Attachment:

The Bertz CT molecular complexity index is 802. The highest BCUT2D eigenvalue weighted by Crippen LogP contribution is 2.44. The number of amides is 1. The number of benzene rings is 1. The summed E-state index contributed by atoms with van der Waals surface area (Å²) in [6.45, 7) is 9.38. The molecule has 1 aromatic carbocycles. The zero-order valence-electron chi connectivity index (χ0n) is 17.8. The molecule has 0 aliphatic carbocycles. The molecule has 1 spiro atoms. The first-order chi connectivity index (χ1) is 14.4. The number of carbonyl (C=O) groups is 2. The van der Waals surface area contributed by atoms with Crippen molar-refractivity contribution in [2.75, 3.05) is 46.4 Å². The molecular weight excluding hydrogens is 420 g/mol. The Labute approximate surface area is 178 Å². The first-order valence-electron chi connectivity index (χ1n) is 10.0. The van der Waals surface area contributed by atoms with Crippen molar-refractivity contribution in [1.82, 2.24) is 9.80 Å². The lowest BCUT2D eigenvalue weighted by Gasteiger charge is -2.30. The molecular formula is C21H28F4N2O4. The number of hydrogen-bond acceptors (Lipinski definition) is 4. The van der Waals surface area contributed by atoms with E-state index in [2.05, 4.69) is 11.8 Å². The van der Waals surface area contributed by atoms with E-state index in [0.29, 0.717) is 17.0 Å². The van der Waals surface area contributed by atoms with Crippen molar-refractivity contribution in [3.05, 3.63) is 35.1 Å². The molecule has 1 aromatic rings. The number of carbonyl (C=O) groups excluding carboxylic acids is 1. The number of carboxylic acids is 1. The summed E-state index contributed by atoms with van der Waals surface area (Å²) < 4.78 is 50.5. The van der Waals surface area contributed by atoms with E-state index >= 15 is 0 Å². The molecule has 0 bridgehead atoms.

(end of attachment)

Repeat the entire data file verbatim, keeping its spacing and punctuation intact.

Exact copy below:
The Bertz CT molecular complexity index is 802. The highest BCUT2D eigenvalue weighted by Crippen LogP contribution is 2.44. The number of amides is 1. The number of benzene rings is 1. The summed E-state index contributed by atoms with van der Waals surface area (Å²) in [6.45, 7) is 9.38. The molecule has 1 aromatic carbocycles. The zero-order valence-electron chi connectivity index (χ0n) is 17.8. The molecule has 0 aliphatic carbocycles. The molecule has 1 spiro atoms. The first-order chi connectivity index (χ1) is 14.4. The number of carbonyl (C=O) groups is 2. The van der Waals surface area contributed by atoms with Crippen molar-refractivity contribution in [2.75, 3.05) is 46.4 Å². The molecular weight excluding hydrogens is 420 g/mol. The Labute approximate surface area is 178 Å². The first-order valence-electron chi connectivity index (χ1n) is 10.0. The van der Waals surface area contributed by atoms with Crippen molar-refractivity contribution in [1.82, 2.24) is 9.80 Å². The lowest BCUT2D eigenvalue weighted by Gasteiger charge is -2.30. The molecular formula is C21H28F4N2O4. The number of hydrogen-bond acceptors (Lipinski definition) is 4. The van der Waals surface area contributed by atoms with E-state index in [2.05, 4.69) is 11.8 Å². The van der Waals surface area contributed by atoms with E-state index in [0.29, 0.717) is 17.0 Å². The van der Waals surface area contributed by atoms with Crippen molar-refractivity contribution in [3.05, 3.63) is 35.1 Å². The molecule has 1 aromatic rings. The number of carbonyl (C=O) groups excluding carboxylic acids is 1. The number of carboxylic acids is 1. The summed E-state index contributed by atoms with van der Waals surface area (Å²) < 4.78 is 50.5. The van der Waals surface area contributed by atoms with E-state index >= 15 is 0 Å². The molecule has 0 bridgehead atoms.